Finding the right yoga mat becomes a priority once we decide to take our practice more seriously. Slipping and sliding on a yoga mat can be distracting to the practitioner… and it’s just downright annoying. As a hot yoga studio owner, and hot yogi, I have thoroughly explored a variety of high-end yoga mats. The mats I will discuss are all mats that I have in rotation in my own practice, as well as mats that I either sell or use for mat rentals at my studio. Therefore, naturally I recommend them all for particular reasons, but I will also discuss some valuable FYI information, as well.
Pros: I love Jade yoga mats for many reasons. One, Jade Industries is minutes from my hometown Philadelphia, so I enjoy supporting this local business. Jade mats are also made from an open cell, natural rubber that provides optimal grip, cushion, and resiliency for a hot yoga practice. For taller yogis, the Jade comes in either a standard 68 inches, but they also offer a tall person’s mat with a length of 74 inches. Jade mats contain no PVC or ozone-depleting substances. Jade also plants a tree for every mat sold in partnership with Trees for the Future. My Jade will survive with minimal slippage for about a good hour of a hot vinyasa class; then I may lay a yoga towel down for the latter part of class.
Cons: Be prepared for the mat to have a stinky rubbery scent the first few practices. Also, note that due to the open cell rubber, the mats will loose some grip if not cleaned frequently, as they tend to absorb perspiration and oils in the cells. Washing is easy with a mild soap. However, know that the mat will take at least 24 hours to dry, so plan accordingly for your practice. In addition, if left out in the sun to dry, the mat has a tendency to dry out and loose some of its stickiness.
Pros: The Manduka mat has a great solid feel when practicing. It is very slip resistant, and highly preferred amongst hot yoga practitioners. It provides great comfort for wrists and knees with a perfect amount of padding. The Manduka PROlite mat is considered a “zero waste” mat, and has environmentally conscious “emissions free” manufacturing. The PROlite offers a lifetime guarantee, which is an added perk. The texture and stickiness of the PROlite improve over time and use, so I recommend using it daily. The mat is easy to clean, and air-dries in minutes.
Cons: If you sweat buckets in your practice, the mat may feel a bit slippery. You may need a lot of down dog repositioning if the mat is not “broken in” properly. Manduka suggests washing the mat a few times with sea salts, and leaving to dry in the sunshine. The mat is a bit heavy (about 5 pounds), so it may feel cumbersome if you’re a yogi on the go.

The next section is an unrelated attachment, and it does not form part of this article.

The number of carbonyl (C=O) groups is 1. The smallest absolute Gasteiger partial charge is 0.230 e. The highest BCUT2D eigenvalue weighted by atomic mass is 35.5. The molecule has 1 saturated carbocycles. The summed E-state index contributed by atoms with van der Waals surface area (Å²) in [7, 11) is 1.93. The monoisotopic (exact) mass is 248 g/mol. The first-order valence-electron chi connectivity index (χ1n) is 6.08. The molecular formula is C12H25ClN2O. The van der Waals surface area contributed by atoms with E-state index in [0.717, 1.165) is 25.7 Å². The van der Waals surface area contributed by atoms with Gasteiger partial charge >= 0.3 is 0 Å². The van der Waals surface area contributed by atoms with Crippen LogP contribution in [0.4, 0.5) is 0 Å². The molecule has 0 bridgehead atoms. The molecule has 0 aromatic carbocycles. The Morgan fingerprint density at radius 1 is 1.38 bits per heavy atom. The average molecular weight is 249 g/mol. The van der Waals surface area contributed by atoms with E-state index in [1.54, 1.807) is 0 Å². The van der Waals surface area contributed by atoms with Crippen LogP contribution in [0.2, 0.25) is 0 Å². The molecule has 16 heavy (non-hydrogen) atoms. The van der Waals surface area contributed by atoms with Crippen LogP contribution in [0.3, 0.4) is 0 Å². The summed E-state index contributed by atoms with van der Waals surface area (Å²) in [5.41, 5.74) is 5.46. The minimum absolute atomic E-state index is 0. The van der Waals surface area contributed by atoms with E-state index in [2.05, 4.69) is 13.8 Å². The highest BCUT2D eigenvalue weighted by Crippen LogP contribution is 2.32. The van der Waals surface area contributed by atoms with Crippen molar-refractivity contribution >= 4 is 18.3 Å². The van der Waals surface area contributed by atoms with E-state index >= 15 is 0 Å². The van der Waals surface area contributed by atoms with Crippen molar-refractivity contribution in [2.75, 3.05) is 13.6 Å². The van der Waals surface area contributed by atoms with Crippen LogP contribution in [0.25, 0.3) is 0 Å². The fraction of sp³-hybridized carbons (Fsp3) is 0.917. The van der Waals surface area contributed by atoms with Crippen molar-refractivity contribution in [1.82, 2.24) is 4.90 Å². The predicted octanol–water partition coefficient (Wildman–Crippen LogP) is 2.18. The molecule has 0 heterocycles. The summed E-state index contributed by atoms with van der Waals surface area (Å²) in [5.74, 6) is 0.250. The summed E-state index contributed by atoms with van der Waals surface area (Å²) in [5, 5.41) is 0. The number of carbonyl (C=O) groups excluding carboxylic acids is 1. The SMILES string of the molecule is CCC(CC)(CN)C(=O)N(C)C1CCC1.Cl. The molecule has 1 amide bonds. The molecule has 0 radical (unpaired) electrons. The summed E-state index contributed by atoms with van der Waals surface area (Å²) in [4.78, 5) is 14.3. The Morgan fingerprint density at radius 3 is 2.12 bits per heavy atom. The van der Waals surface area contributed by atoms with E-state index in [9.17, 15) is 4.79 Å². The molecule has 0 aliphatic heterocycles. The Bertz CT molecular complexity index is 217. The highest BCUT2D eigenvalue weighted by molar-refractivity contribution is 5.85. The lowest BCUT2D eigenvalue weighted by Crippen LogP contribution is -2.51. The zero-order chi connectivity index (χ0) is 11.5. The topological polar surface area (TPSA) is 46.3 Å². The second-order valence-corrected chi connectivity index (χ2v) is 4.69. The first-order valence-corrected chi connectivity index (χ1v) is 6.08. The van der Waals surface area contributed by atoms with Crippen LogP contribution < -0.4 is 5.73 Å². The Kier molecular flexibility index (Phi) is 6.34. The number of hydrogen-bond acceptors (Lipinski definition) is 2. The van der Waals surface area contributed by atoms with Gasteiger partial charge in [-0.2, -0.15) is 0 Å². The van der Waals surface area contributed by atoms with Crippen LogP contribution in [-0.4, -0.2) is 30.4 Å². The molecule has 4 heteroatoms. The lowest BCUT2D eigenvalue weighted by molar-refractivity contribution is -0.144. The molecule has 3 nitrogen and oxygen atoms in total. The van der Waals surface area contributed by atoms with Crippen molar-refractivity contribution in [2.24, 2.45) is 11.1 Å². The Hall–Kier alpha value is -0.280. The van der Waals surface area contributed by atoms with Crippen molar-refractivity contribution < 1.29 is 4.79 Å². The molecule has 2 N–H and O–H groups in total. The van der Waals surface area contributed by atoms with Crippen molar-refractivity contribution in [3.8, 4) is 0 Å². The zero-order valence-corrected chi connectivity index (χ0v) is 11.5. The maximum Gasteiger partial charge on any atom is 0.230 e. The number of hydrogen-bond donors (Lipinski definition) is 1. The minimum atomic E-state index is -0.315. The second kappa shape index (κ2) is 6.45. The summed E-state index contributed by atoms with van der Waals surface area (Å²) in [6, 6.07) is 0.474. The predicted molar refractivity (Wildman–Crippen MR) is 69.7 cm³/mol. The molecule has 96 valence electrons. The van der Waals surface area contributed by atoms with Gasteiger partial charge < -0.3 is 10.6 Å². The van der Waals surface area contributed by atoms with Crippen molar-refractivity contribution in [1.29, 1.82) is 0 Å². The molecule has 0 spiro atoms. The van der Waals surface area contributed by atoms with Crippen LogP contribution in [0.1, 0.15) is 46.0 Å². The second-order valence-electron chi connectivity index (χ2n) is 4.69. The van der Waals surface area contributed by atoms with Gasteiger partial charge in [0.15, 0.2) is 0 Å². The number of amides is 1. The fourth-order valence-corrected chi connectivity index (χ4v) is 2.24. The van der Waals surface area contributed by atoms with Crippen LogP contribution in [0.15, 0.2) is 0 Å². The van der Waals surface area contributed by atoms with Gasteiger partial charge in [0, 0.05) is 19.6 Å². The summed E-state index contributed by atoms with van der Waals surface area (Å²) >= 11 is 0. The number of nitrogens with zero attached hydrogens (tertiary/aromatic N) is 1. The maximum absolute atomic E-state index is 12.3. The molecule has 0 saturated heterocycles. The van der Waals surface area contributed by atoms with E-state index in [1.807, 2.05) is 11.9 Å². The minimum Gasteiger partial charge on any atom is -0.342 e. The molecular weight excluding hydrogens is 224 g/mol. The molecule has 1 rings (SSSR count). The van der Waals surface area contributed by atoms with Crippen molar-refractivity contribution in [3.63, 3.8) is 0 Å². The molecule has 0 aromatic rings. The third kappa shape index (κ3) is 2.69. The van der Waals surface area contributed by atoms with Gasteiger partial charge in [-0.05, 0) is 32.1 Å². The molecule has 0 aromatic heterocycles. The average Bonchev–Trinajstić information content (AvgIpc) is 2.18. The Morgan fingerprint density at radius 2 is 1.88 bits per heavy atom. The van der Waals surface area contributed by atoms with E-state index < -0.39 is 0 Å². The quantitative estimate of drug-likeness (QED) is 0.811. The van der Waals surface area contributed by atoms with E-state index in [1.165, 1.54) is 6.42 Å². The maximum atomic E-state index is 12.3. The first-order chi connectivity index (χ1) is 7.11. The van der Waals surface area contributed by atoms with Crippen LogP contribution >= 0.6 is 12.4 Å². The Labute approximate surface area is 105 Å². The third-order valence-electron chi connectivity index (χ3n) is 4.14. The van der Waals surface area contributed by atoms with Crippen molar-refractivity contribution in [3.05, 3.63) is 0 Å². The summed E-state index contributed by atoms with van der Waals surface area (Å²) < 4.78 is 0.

Pros: The Mat from Lululemon is reversible, so one can practice on whatever surface best suits you (one side is smooth, the other has some perforation). This also comes in handy when one side of the mat can use a washing. The Mat is made form natural rubber and provides excellent cushion for your joints. It has a polyurethane coating that absorbs in a way that reminds me of duck skin (sucks the moisture right up). It will remain grippy for the majority of a sweaty vinyasa class. The Mat is also made with an antimicrobial additive that prevents mildew and mold. The standard length of the mat is 71 inches, so it provides a bit more length for the practitioner.
Cons: The initial smell of the mat will shock you! It has a very pungent rubbery smell that may take several weeks to fade completely. Lululemon recommends washing it with baking soda and water to speed up the process. Although it is a great sweat absorber, the mat will eventually have permanent sweat stains on it. Therefore, I recommend a darker mat color, or even better, black.
Once again, I use and appreciate all of these mats, and highly recommend each one of them for the reasons I mentioned. I hope this information is handy for all those in search of the perfect yoga
mat. I would love your yoga mat feedback, as well as any mats that you would recommend. Namaste!